F-16 subsidy deal unlikely


-Editorial

WEB DESK: In a devastating blow to the ongoing operation Zarb-e-Azb the Obama administration has decided not to subsidize the sale of F-16 fighter jets to Pakistan, according to a senior US State Department official who was talking to a foreign news channel.

This implies that Pakistan would have to dish out over 700 million dollars rather than 250 million dollars originally offered by the Obama administration. The US lawmakers led by Republican Rand Paul, Bob Corker and John McCain approved the sale but opposed the subsidy by labelling Pakistan an “uncertain ally”. Expressing concerns about Pakistan’s alleged ties with the Haqqani network, they were of the view that the subsidy would “complicate US’ relations with India”.

This comes in the wake of the robust defence by Secretary of State John Kerry who had maintained during the congressional hearing that “the F-16s have been a critical part of the Pakistani fight against the terrorists in the western part of that country, and have been effective in that fight. And Pakistan has lost some 50,000 people in the last years, including troops, to the terrorists that are threatening Pakistan itself.” When asked outright if this would complicate relations with India, Kerry had argued that “it’s always complicated. We try to be sensitive to the balance, obviously, with respect to India.

But we do believe that Pakistan is engaged legitimately in a very tough fight against identifiable terrorists in their country that threaten Pakistan…They [Pakistan] have got about 150,000 to 180,000 troops out in the western part of their country. They’ve been engaged in North Waziristan in a long struggle to clear the area and move people out. They have made some progress in that. Is it enough in our judgement? No” Kerry also added that “We’re particularly concerned about the sanctuary components of Pakistan, and we’re particularly concerned about some individual entities in Pakistan that have been supportive of relationships with some of the people that we consider extremely dangerous to our interests in Afghanistan elsewhere; the Haqqani network, prime example of that.”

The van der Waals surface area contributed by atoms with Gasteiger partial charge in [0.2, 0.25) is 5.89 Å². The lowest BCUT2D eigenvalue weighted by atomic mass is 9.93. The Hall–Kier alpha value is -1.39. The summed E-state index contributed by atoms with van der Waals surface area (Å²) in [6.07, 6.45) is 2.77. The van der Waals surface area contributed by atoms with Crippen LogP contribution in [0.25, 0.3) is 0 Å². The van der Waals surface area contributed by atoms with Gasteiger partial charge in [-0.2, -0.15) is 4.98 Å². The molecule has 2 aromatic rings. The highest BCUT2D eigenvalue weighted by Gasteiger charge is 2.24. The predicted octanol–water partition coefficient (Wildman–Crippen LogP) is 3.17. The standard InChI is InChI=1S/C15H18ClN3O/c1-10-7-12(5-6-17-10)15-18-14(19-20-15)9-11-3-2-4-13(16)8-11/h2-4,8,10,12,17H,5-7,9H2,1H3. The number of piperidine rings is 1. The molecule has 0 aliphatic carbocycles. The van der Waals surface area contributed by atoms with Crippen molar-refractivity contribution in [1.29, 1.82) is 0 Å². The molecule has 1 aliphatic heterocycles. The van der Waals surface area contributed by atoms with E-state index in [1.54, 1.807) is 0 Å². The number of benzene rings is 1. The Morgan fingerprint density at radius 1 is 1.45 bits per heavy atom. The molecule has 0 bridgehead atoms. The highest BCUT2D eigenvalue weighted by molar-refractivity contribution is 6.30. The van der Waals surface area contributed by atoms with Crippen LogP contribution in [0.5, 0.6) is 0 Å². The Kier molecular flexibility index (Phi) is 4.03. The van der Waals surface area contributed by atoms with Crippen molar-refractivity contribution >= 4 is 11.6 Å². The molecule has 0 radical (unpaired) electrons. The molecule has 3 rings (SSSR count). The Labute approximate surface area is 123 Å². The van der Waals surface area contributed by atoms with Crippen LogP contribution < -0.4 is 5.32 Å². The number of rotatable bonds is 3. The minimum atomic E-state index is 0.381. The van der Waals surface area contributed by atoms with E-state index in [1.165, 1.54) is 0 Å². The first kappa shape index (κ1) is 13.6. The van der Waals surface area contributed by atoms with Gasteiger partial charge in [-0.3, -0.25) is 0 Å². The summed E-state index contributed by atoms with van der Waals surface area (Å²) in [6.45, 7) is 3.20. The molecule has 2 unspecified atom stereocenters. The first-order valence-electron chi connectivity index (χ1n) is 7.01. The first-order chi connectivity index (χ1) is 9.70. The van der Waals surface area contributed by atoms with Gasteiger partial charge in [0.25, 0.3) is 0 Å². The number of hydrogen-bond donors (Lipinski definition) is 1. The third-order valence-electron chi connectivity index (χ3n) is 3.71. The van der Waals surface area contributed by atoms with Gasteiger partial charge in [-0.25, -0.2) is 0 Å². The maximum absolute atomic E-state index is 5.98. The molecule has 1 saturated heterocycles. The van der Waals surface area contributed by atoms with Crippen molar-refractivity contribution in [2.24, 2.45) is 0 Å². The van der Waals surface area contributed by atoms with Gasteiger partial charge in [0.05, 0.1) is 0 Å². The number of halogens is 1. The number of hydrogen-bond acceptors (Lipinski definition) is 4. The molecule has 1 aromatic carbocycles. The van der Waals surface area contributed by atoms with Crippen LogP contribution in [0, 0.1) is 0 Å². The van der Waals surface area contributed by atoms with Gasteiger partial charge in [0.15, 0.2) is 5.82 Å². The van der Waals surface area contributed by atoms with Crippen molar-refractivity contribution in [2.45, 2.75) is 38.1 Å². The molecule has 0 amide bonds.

It is indeed unfortunate that the Obama administration, defending the sale at subsidised rates, stuck to its ‘do more’ mantra for Pakistan with respect to the Haqqani network, and appears to have buckled under the powerful Indian lobby even though Kerry acknowledged some progress has been made to clear North Waziristan of terrorists but that in the administration’s judgement it was not enough. And unfortunately, the cost of the possible abandonment by the Obama administration of trying to convince the pro-Indian lobby in Congress may well be in lives lost both in Pakistan and in other countries that may include the US.

While as noted above, the US Congress has approved the sale though not a subsidy at the US taxpayers’ expense yet given the state of the economy, notwithstanding the claims by the Minister of Finance, it is doubtful if the negative fallout of a 700 million dollar purchase would not be felt at the grass root level.

What is further extremely disturbing about the recent bad news emanating from Washington DC is the fact that our civilian and military leadership do not appear to be on the same page on a multiplicity of issues ranging from the government’s handling of the Panama leaks to the arrest of the Indian spy Yadav to breaking the nexus between corruption and terror-financing.

And these differences do not appear to be behind closed doors after ISPR released a statement by the Chief of Army Staff a few weeks ago calling for an across-the-board accountability followed by government stalwarts criticising news of the accountability of senior army officials including two generals.

Source: Business Recorder

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